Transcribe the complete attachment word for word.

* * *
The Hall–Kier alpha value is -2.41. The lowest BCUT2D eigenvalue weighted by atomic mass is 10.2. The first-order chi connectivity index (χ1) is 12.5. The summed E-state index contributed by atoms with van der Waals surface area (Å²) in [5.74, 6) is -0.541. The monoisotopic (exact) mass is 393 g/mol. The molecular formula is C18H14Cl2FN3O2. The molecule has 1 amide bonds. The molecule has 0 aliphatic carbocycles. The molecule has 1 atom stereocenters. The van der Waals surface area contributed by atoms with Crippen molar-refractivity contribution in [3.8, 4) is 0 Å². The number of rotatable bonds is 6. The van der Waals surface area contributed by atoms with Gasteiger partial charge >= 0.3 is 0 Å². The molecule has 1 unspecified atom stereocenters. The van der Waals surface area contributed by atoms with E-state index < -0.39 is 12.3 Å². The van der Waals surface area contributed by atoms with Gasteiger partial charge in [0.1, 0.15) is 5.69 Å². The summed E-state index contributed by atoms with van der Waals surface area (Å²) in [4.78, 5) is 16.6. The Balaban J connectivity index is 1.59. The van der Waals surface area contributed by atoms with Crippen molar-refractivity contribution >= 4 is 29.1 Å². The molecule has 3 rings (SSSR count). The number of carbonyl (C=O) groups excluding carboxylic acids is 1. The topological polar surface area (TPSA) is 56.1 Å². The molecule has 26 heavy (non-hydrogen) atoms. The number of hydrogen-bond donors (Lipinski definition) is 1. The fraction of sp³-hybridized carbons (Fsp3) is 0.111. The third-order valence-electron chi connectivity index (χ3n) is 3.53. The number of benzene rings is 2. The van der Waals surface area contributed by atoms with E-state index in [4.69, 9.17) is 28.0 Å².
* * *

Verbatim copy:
The Hall–Kier alpha value is -2.41. The lowest BCUT2D eigenvalue weighted by atomic mass is 10.2. The first-order chi connectivity index (χ1) is 12.5. The summed E-state index contributed by atoms with van der Waals surface area (Å²) in [5.74, 6) is -0.541. The monoisotopic (exact) mass is 393 g/mol. The molecular formula is C18H14Cl2FN3O2. The molecule has 1 amide bonds. The molecule has 0 aliphatic carbocycles. The molecule has 1 atom stereocenters. The van der Waals surface area contributed by atoms with Crippen molar-refractivity contribution in [3.8, 4) is 0 Å². The number of rotatable bonds is 6. The van der Waals surface area contributed by atoms with Gasteiger partial charge >= 0.3 is 0 Å². The molecule has 1 unspecified atom stereocenters. The van der Waals surface area contributed by atoms with E-state index < -0.39 is 12.3 Å². The van der Waals surface area contributed by atoms with Gasteiger partial charge in [0.1, 0.15) is 5.69 Å². The summed E-state index contributed by atoms with van der Waals surface area (Å²) in [4.78, 5) is 16.6. The Balaban J connectivity index is 1.59. The van der Waals surface area contributed by atoms with Crippen molar-refractivity contribution >= 4 is 29.1 Å². The molecule has 3 rings (SSSR count). The number of carbonyl (C=O) groups excluding carboxylic acids is 1. The topological polar surface area (TPSA) is 56.1 Å². The molecule has 26 heavy (non-hydrogen) atoms. The number of hydrogen-bond donors (Lipinski definition) is 1. The fraction of sp³-hybridized carbons (Fsp3) is 0.111. The third-order valence-electron chi connectivity index (χ3n) is 3.53. The number of benzene rings is 2. The van der Waals surface area contributed by atoms with E-state index in [4.69, 9.17) is 28.0 Å².